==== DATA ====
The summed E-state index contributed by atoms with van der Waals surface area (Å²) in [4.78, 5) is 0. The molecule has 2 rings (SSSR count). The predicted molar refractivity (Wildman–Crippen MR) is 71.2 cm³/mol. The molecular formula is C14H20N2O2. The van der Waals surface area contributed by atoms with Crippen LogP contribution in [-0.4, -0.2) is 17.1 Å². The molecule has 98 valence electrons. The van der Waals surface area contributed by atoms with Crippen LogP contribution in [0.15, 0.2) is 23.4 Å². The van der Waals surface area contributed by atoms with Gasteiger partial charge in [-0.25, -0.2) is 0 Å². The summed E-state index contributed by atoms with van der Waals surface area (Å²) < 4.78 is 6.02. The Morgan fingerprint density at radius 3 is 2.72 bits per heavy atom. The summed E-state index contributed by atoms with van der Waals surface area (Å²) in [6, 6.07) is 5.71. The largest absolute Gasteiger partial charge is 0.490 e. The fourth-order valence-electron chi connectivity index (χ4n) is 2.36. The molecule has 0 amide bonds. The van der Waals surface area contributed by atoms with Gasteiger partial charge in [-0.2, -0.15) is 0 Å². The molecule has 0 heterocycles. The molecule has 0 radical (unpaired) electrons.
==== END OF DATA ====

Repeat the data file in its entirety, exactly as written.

The summed E-state index contributed by atoms with van der Waals surface area (Å²) in [4.78, 5) is 0. The molecule has 2 rings (SSSR count). The predicted molar refractivity (Wildman–Crippen MR) is 71.2 cm³/mol. The molecular formula is C14H20N2O2. The van der Waals surface area contributed by atoms with Crippen LogP contribution in [-0.4, -0.2) is 17.1 Å². The molecule has 98 valence electrons. The van der Waals surface area contributed by atoms with Crippen LogP contribution in [0.15, 0.2) is 23.4 Å². The van der Waals surface area contributed by atoms with Gasteiger partial charge in [-0.25, -0.2) is 0 Å². The summed E-state index contributed by atoms with van der Waals surface area (Å²) < 4.78 is 6.02. The Morgan fingerprint density at radius 3 is 2.72 bits per heavy atom. The summed E-state index contributed by atoms with van der Waals surface area (Å²) in [6, 6.07) is 5.71. The largest absolute Gasteiger partial charge is 0.490 e. The fourth-order valence-electron chi connectivity index (χ4n) is 2.36. The molecule has 0 amide bonds. The van der Waals surface area contributed by atoms with Gasteiger partial charge in [-0.2, -0.15) is 0 Å². The molecule has 0 heterocycles. The molecule has 0 radical (unpaired) electrons.